People living on a street in Portsmouth have raised objections to a call to chop down a mature oak tree.
The tree in Coralin Grove is believed to be the cause of subsidence damage to a house on nearby Hitherwood Road, the News reports.
However, residents are angry because the government is currently putting more than £1 million towards safeguarding ancient English oaks at a time when they are at risk from an unknown disease.
The application to fell the tree has also prompted questions over why the homes were built on the site 25 years ago, due to the potential for the tree to shrink the soil and create a subsidence risk.
One local woman commented: “It’s an awful situation – no-one wants a tree chopped down.
“The council should never have passed it in the first place. They should never have built these homes around the oak tree.”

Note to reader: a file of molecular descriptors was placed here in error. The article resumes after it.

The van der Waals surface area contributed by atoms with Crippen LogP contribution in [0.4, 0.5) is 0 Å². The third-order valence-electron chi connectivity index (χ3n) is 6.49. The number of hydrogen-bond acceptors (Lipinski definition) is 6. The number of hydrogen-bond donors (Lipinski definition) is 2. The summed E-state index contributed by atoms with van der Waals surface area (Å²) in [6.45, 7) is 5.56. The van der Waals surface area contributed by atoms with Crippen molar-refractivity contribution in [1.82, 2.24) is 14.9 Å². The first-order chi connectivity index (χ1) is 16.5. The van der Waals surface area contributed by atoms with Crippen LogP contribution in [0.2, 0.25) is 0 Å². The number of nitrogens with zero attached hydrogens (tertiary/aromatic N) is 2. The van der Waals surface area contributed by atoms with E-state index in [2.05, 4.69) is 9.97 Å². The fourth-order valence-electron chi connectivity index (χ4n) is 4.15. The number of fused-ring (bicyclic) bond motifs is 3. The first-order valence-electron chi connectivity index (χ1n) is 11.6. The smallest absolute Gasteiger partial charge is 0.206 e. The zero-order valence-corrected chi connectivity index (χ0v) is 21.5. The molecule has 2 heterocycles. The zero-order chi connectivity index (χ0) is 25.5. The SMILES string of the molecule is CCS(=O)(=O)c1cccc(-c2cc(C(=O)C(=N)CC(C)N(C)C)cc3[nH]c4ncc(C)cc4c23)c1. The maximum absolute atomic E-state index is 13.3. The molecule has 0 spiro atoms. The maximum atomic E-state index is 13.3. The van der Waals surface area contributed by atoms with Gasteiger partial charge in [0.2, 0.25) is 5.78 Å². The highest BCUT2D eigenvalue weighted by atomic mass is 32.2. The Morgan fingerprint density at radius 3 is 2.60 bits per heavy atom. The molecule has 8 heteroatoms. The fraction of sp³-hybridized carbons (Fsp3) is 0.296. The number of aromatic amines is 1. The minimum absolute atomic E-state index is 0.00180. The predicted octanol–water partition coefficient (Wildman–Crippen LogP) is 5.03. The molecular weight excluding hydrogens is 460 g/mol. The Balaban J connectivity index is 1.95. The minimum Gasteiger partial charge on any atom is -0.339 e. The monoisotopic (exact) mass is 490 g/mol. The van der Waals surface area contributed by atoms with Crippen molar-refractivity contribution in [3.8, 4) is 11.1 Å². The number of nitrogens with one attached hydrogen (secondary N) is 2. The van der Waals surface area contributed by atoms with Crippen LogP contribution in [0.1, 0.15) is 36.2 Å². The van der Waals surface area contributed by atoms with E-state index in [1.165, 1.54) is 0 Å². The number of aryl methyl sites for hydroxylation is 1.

Lucy Haworth, another person living in the area, added that ancient oak trees are a part of British heritage, and are currently threatened with extinction as a result of this unknown disease
She said it is “beyond belief” that trees which have been standing for centuries and are protected with Tree Preservation Orders are being “threatened with felling due to a newly-built extension”.
This demonstrates why house buyers could benefit from considering whether a large tree close to their preferred property could present a subsidence risk.
Households already living close to an ancient oak tree might also find it worthwhile taking steps to manage this problem.
For instance, going to a specialist insurance provider such as GSI Insurance Southern Services could help people avoid paying over the odds for home insurance because of a subsidence claim.
Another oak tree in a bridleway is also believed to have contributed to the problem in Portsmouth and could face the chop too.
Ms Haworth said this ancient bridleway is much-loved by the local people and helps to give the area a “rural feeling”. As a result, she believes cutting it down would turn it into “just another estate”.